The legal limits on sulfur dioxide emissions from coal-fired power plants across the Western Balkans have been exceeded multiple times in 2020, according to a new report by CEE Bankwatch and the Centre for Research on Energy and Clean Air (CREA).
The document, written in cooperation with the Centre for Ecology and Energy and the Centre for the Environment, states that the expected impact of reduced economic activity, due to COVID-19, on the reduction of this pollution did not happen, as expected. Thermal power plants (TPP) that are covered by the NERP in Bosnia and Herzegovina, Northern Macedonia, Serbia and Kosovo emitted about 6.4 times more SO2 in 2020.
The report states that last year, the total emissions of SO2 of coal-fired TPPs in the Western Balkans have been 2.5 times higher than the emissions from all coal-fired power plants in the EU.
Presented data also showed that in 2020, Serbian thermal power plants covered by the NERP had the highest SO2 emissions in total, with 333,602 tonnes, and the second was Bosnia and Herzegovina with 220,411 tonnes.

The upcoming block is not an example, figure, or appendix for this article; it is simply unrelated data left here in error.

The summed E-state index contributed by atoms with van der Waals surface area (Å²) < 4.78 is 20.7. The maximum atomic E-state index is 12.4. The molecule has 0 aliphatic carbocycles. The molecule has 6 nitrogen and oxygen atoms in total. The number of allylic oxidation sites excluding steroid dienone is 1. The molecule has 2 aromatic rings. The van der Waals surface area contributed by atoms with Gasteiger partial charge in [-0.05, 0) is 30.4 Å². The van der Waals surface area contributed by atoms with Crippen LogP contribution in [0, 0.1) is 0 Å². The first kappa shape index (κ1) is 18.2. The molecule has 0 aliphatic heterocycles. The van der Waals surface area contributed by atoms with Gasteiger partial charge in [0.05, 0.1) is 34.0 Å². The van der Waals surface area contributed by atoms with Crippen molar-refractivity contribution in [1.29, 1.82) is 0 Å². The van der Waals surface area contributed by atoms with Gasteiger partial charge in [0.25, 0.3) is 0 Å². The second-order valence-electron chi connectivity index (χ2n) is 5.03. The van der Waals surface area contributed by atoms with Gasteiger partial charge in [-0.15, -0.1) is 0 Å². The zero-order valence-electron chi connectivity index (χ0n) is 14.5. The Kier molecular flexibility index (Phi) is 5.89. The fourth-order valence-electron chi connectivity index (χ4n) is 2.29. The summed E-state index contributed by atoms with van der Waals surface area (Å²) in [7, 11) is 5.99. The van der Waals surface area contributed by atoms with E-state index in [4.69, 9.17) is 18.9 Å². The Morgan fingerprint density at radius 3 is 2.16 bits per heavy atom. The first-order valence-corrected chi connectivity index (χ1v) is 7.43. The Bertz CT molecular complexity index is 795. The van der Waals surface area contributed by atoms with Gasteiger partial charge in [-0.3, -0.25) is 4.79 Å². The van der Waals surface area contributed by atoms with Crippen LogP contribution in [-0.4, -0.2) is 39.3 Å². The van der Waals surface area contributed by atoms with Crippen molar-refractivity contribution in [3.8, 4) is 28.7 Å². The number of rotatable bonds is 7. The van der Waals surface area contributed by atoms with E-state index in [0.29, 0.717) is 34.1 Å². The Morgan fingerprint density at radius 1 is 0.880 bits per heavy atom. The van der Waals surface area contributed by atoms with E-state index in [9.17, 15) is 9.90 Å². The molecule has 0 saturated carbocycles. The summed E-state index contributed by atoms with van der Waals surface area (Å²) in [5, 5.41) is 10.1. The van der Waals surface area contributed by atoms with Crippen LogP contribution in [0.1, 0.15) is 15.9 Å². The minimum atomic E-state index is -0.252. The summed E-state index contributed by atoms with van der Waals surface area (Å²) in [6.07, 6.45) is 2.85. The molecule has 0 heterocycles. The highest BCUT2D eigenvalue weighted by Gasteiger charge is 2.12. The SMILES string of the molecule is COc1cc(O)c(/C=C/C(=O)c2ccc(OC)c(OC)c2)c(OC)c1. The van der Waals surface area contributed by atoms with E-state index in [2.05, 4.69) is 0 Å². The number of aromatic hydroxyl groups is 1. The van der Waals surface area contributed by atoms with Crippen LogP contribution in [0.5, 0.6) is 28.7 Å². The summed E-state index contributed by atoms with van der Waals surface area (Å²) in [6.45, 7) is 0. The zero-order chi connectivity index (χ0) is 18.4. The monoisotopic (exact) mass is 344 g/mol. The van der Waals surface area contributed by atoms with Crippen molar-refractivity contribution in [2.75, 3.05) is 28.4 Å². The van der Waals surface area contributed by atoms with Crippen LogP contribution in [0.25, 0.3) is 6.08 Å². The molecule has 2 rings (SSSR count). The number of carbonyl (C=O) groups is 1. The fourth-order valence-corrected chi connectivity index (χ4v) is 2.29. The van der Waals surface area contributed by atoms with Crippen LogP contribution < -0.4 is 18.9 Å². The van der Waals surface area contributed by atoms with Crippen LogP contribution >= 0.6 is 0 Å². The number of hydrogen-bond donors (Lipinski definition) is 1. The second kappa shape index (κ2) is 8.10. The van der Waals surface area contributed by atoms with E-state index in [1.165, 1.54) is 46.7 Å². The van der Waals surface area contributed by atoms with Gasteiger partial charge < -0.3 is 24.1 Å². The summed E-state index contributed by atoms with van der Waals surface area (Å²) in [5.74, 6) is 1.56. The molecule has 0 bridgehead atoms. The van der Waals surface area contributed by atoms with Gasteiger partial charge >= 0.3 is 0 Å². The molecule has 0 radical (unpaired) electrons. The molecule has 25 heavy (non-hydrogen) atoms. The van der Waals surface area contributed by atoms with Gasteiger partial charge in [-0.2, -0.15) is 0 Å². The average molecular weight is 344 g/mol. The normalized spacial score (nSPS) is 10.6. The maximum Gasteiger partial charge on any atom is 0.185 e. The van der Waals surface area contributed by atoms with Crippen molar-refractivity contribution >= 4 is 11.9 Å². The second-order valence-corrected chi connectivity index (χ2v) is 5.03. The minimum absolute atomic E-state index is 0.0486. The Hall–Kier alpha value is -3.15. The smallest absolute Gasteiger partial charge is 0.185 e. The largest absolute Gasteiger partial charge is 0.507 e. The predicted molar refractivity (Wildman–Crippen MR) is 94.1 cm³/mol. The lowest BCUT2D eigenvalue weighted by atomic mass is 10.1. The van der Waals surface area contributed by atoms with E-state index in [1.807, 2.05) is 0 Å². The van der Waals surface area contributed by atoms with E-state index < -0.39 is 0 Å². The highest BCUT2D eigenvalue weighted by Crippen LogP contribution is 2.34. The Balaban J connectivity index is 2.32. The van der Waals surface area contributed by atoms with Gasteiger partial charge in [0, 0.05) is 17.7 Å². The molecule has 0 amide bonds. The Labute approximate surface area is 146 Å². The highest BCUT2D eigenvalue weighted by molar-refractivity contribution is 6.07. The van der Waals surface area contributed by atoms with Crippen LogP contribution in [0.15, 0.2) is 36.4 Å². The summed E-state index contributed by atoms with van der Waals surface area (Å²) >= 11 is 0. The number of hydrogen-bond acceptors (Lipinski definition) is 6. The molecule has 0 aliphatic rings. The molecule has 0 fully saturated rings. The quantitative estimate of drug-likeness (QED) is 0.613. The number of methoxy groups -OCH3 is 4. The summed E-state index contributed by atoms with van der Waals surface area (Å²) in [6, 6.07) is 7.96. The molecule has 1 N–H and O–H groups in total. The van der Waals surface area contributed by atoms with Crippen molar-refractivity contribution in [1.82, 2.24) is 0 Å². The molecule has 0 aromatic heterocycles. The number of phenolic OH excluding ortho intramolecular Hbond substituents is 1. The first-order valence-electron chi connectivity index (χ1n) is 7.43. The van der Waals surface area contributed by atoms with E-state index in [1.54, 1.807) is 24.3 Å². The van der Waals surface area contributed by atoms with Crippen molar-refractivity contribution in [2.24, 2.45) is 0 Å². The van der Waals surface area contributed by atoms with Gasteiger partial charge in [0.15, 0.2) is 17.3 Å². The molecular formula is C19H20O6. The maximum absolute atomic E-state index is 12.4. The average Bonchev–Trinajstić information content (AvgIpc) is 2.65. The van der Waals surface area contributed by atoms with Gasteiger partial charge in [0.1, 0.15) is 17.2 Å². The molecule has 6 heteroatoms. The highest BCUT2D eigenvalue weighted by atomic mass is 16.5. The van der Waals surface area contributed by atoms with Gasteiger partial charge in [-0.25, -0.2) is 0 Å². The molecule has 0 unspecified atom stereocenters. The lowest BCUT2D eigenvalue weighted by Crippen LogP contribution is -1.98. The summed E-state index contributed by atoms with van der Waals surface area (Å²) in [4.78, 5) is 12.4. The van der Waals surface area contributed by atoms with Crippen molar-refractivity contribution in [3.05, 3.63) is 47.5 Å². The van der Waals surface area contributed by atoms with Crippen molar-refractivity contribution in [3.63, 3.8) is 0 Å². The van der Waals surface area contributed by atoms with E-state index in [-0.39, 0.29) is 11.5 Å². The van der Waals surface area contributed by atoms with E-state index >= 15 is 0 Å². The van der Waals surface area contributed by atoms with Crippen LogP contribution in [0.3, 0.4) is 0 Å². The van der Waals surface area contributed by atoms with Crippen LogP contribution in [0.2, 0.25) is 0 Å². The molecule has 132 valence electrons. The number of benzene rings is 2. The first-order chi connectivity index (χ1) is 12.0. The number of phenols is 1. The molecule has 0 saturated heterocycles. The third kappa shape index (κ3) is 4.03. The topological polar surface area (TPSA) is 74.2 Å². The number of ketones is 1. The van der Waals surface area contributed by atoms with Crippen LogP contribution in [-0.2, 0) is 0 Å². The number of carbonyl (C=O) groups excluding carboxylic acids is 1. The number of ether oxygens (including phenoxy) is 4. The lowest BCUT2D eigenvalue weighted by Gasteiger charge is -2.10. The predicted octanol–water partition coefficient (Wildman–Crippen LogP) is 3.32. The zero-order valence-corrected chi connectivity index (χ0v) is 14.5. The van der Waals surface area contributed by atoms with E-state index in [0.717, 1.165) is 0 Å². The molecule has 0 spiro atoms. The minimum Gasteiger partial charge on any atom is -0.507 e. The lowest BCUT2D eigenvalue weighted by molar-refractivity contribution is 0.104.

“SO2 emissions from coal-fired power plants in Serbia exceeded emissions from all 221 plants in the entire European Union in 2020,” the document states.
The absolute regional record belongs to TPP Ugljevik, in Bosnia and Herzegovina, with 107,402 tonnes of SO2 emitted last year, which exceeded the sum of regional national limits.
TPP Ugljevik in Bosnia and Herzegovina and Kostolac B1 and B2 in Serbia, emitted almost 12 times more than the allowed values, despite the fact that they had built-in desulphurization equipment.
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